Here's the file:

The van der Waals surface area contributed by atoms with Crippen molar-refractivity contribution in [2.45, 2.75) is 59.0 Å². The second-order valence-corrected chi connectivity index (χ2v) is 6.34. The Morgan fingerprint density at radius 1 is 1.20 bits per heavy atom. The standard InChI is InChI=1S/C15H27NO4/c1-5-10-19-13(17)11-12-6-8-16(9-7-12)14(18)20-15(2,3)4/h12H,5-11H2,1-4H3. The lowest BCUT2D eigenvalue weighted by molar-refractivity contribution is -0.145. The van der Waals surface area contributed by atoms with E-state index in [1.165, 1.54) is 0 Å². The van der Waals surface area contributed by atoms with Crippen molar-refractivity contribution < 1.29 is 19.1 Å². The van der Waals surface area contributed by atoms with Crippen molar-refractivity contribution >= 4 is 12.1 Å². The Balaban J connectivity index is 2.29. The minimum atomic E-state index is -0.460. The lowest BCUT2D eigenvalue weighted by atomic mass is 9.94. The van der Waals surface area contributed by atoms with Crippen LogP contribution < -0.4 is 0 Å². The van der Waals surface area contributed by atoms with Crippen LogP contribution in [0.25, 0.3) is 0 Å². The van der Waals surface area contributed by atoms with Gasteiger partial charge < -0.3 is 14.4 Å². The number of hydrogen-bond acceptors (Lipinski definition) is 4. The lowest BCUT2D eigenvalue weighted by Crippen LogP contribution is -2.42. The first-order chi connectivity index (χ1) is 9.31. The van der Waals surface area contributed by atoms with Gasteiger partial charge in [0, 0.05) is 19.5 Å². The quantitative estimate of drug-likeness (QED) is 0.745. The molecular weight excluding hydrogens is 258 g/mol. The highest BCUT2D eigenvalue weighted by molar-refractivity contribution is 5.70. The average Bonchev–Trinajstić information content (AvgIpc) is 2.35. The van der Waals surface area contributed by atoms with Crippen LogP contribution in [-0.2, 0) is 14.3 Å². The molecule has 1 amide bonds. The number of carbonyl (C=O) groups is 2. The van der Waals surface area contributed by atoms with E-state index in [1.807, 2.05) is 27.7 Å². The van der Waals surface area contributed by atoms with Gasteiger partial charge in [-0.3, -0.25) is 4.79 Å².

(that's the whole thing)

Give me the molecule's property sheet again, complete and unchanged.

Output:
The van der Waals surface area contributed by atoms with Crippen molar-refractivity contribution in [2.45, 2.75) is 59.0 Å². The second-order valence-corrected chi connectivity index (χ2v) is 6.34. The Morgan fingerprint density at radius 1 is 1.20 bits per heavy atom. The standard InChI is InChI=1S/C15H27NO4/c1-5-10-19-13(17)11-12-6-8-16(9-7-12)14(18)20-15(2,3)4/h12H,5-11H2,1-4H3. The lowest BCUT2D eigenvalue weighted by molar-refractivity contribution is -0.145. The van der Waals surface area contributed by atoms with E-state index in [1.165, 1.54) is 0 Å². The van der Waals surface area contributed by atoms with Crippen molar-refractivity contribution < 1.29 is 19.1 Å². The van der Waals surface area contributed by atoms with Crippen molar-refractivity contribution >= 4 is 12.1 Å². The Balaban J connectivity index is 2.29. The minimum atomic E-state index is -0.460. The lowest BCUT2D eigenvalue weighted by atomic mass is 9.94. The van der Waals surface area contributed by atoms with Crippen LogP contribution < -0.4 is 0 Å². The van der Waals surface area contributed by atoms with Crippen LogP contribution in [0.25, 0.3) is 0 Å². The van der Waals surface area contributed by atoms with Gasteiger partial charge < -0.3 is 14.4 Å². The number of hydrogen-bond acceptors (Lipinski definition) is 4. The lowest BCUT2D eigenvalue weighted by Crippen LogP contribution is -2.42. The first-order chi connectivity index (χ1) is 9.31. The van der Waals surface area contributed by atoms with Gasteiger partial charge in [0, 0.05) is 19.5 Å². The quantitative estimate of drug-likeness (QED) is 0.745. The molecular weight excluding hydrogens is 258 g/mol. The highest BCUT2D eigenvalue weighted by molar-refractivity contribution is 5.70. The average Bonchev–Trinajstić information content (AvgIpc) is 2.35. The van der Waals surface area contributed by atoms with Crippen LogP contribution in [-0.2, 0) is 14.3 Å². The molecule has 1 amide bonds. The number of carbonyl (C=O) groups is 2. The van der Waals surface area contributed by atoms with E-state index in [1.807, 2.05) is 27.7 Å². The van der Waals surface area contributed by atoms with Gasteiger partial charge in [-0.3, -0.25) is 4.79 Å².